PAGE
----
POSADA, DECEMBER 16th to 24th

La Posadas, the remarkable buildup to Christmas Eve, is perhaps the most delightful and unique Mexican tradition.  Beginning December 16th, it commemorates the events in the journey of Mary and Joseph from Nazareth to Bethlehem.

Las Posadas are a series of nine charming children’s processions which are uniquely, genuinely and exclusively Mexican, seemingly invented by the early Spanish missionaries solely to comfort and convert the former Aztecs.

The tradition of the nine days of processions (Posadas) began soon after the arrival of the Spaniards in Mexico.  Clever San Ignacio de Loyola created the custom to teach the story of the birth of Jesus and more importantly, to coincide with the nine day Fiestas of the Sun, which celebrated the virgin birth of the Aztec Sun god, Huitzilopchtli, from the 16th through the 24th of December.  Special permission was received from Rome to celebrate nine “Christmas Masses” to represent the nine months of Mary’s pregnancy.

Children in the villages will set out each evening from the church for a pilgrimage to a different neighborhood.  This procession symbolizes the journey made by Joseph and Mary from Nazareth to Bethlehem and Joseph’s search for shelter (Posada) at an Inn (also Posada).  The peregrinos (pilgrims) include Joseph leading Mary on a burro, an Angel, shepherds, kings, and a large flock of excited, giggling, jostling, bumping, wiggling, shiny-eyed others, most with bright ribbon and flower decked shepherds’ staffs which they tap in time to the music.

The verses of the traditional Posada song are exchanged back and forth between Joseph and the group outside each house and the Innkeeper and the group inside.  At each location, Joseph asks for entry, until finally at a prearranged location, the Innkeeper and friends sing from inside the shelter (house): “Enter holy pilgrims, receive this humble corner, that while we know it is a poor lodging, it is given as the gift of heart.”

And the party begins, with joyous music, piñatas, with candy, fruit, and treats for everyone.  Like the fiestas held by the ancients to honor Huitzilopochtli, the Mexican Posadas are full of the deepest of feeling; laughter mixed with deep spirituality, combined with the Mexican’s thirst for diversion from the daily sameness of survival.  This is truly a merrily religious celebration, and for most of the children, far more anticipated than Christmas itself.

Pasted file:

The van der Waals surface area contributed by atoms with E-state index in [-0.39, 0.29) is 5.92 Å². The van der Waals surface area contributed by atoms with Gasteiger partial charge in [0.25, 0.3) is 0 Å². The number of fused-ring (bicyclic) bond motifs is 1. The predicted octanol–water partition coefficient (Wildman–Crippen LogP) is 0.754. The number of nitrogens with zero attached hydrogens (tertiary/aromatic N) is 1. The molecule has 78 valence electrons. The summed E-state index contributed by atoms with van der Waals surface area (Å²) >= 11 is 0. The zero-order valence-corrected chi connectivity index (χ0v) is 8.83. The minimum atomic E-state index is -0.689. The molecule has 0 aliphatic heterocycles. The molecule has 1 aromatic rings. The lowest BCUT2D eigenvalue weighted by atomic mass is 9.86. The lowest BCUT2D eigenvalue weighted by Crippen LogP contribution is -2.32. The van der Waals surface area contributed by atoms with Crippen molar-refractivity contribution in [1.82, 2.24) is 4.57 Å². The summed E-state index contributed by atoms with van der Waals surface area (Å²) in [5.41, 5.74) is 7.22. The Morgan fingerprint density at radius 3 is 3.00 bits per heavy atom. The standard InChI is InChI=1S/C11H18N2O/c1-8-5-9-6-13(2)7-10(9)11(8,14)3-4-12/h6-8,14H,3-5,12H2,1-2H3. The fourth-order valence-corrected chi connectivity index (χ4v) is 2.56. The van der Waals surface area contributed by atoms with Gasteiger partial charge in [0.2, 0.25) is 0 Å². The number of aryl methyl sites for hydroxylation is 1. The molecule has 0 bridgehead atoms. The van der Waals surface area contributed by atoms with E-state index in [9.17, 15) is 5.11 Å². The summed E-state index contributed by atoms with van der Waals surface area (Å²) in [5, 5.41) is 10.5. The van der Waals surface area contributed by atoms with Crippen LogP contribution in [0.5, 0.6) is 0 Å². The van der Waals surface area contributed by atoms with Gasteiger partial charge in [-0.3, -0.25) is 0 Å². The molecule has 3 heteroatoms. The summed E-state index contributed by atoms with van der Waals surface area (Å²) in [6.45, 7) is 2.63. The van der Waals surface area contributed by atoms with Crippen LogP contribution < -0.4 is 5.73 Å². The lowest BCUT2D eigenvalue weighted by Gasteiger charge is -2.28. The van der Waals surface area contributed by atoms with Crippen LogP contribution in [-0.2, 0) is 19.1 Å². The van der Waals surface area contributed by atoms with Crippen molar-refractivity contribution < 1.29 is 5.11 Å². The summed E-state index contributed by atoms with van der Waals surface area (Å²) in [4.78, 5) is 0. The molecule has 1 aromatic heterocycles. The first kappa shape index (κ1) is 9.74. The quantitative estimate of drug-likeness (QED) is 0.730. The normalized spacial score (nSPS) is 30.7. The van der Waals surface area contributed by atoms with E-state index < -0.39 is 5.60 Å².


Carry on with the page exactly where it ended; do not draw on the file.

A lot is happening around town as we make the transition from Thanksgiving (late this year) to December and the year-end holidays and festivities.


Ak-Nah Galeria Has Re-opened for the Season
Cami & Richard Mazzola are back in town and the Ak- Nah Galeria opened in early November.  The re-opening was celebrated with a wine & cheese reception on November 23rd. This season they have some art work from Bali, among all the paintings and jewelry they usually have.

   The photo is from last year.  The gallery is now on the ground floor, where the Peak Gym used to be.

Lol Ha Re-opens
The Lol Ha Restaurant re-opens mid-December with some great new menu items created by Chef Carlos!

Ixchel Boutique Has “Guerrero & Heart’s Blood"
Were you here in late 1999 when Henning arranged to have a one-man show presentation of “Guerrero & Heart’s Blood” at Aktun Chen?  We had just recently moved to Akumal, and this was quite a stunning performance, and we still talk about it.  A small book was also available, and now the book is once again available at the Ixchel Boutique beside Turtle Bay Café.

Speaking of Ixchel Boutique, be advised the Mary also has some dresses made by women form the Akumal pueblo.  You should stop in an take a look at these hand made dresses.


Chedraui Opens
A new, large Chedraui has opened in Tulum, and it is quite impressive, especially its parking lot.  It is located on the left hand side of the road to the beach road (left off MX 307 at the lights by San Francisco), just shortly before coming to the Fire Station.

 Hechizo Opens
Stefan and Hui are planning to re-open Hechizo on December 13. 

Hui reports, “This year, we'll be closing on Sundays, so we'll be closed Sunday, Dec. 18, 2011 and then open all the way over the holiday season until Sunday, January 8, 2012.  From January 8th onwards, we'll be open Mondays through Saturdays (closed Sundays) with seatings at 6:30pm, 7:30pm and 8:30pm.  We also have a website that will be debuting soon.”

Stefan has planned fixed price menus for Christmas (24th & 25th) and New Year’s Eve, and these can be viewed at Hechizo Holiday Menus.


City Express Hotel Opens
City Express Hoteles has opened right off MX307, just north of Sam’s Club and Vips Restaurant.  Billboards in the area advertise rooms at $750 pesos.



            Juan Antonio Huerta reports, “There will be a flea market on Saturday December 17th from 10 AM to 4 PM, at the Artist Alley next to the Cancha at Plaza Ukana.

“I started making public the fan Facebook page for Plaza Ukana to get the latest news and activities.”


In the Northern Hemisphere, the Winter Solstice occurs on December 21, 2011 at 11:38 pm UTC (Coordinated Universal Time), which is 5:38 pm AST.  This will be the Summer Solstice in the Southern Hemisphere.

The solstice marks the beginning of winter in the Northern Hemisphere and summer in the Southern Hemisphere.